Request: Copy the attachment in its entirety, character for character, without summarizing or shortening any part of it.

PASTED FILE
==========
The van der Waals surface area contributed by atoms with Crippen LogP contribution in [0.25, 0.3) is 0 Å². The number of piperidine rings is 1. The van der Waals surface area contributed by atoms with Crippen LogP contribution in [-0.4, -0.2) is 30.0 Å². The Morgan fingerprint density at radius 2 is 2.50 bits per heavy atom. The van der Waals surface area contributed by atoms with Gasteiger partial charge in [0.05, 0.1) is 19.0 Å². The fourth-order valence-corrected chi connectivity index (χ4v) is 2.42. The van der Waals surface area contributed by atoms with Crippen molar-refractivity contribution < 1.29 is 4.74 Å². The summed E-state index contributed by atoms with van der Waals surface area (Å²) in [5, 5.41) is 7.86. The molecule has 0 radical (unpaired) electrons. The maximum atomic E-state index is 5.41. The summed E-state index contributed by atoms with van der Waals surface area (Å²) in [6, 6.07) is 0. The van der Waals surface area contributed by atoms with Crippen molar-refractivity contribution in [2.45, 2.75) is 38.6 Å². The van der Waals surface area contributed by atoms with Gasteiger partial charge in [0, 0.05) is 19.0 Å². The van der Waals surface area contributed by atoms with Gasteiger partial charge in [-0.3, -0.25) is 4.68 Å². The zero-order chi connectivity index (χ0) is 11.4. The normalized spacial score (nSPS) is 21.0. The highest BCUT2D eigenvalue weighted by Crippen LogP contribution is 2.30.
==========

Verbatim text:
The van der Waals surface area contributed by atoms with Crippen LogP contribution in [0.25, 0.3) is 0 Å². The number of piperidine rings is 1. The van der Waals surface area contributed by atoms with Crippen LogP contribution in [-0.4, -0.2) is 30.0 Å². The Morgan fingerprint density at radius 2 is 2.50 bits per heavy atom. The van der Waals surface area contributed by atoms with Gasteiger partial charge in [0.05, 0.1) is 19.0 Å². The fourth-order valence-corrected chi connectivity index (χ4v) is 2.42. The van der Waals surface area contributed by atoms with Crippen molar-refractivity contribution < 1.29 is 4.74 Å². The summed E-state index contributed by atoms with van der Waals surface area (Å²) in [5, 5.41) is 7.86. The molecule has 0 radical (unpaired) electrons. The maximum atomic E-state index is 5.41. The summed E-state index contributed by atoms with van der Waals surface area (Å²) in [6, 6.07) is 0. The van der Waals surface area contributed by atoms with Crippen molar-refractivity contribution in [2.45, 2.75) is 38.6 Å². The van der Waals surface area contributed by atoms with Gasteiger partial charge in [0, 0.05) is 19.0 Å². The van der Waals surface area contributed by atoms with Gasteiger partial charge in [-0.3, -0.25) is 4.68 Å². The zero-order chi connectivity index (χ0) is 11.4. The normalized spacial score (nSPS) is 21.0. The highest BCUT2D eigenvalue weighted by Crippen LogP contribution is 2.30.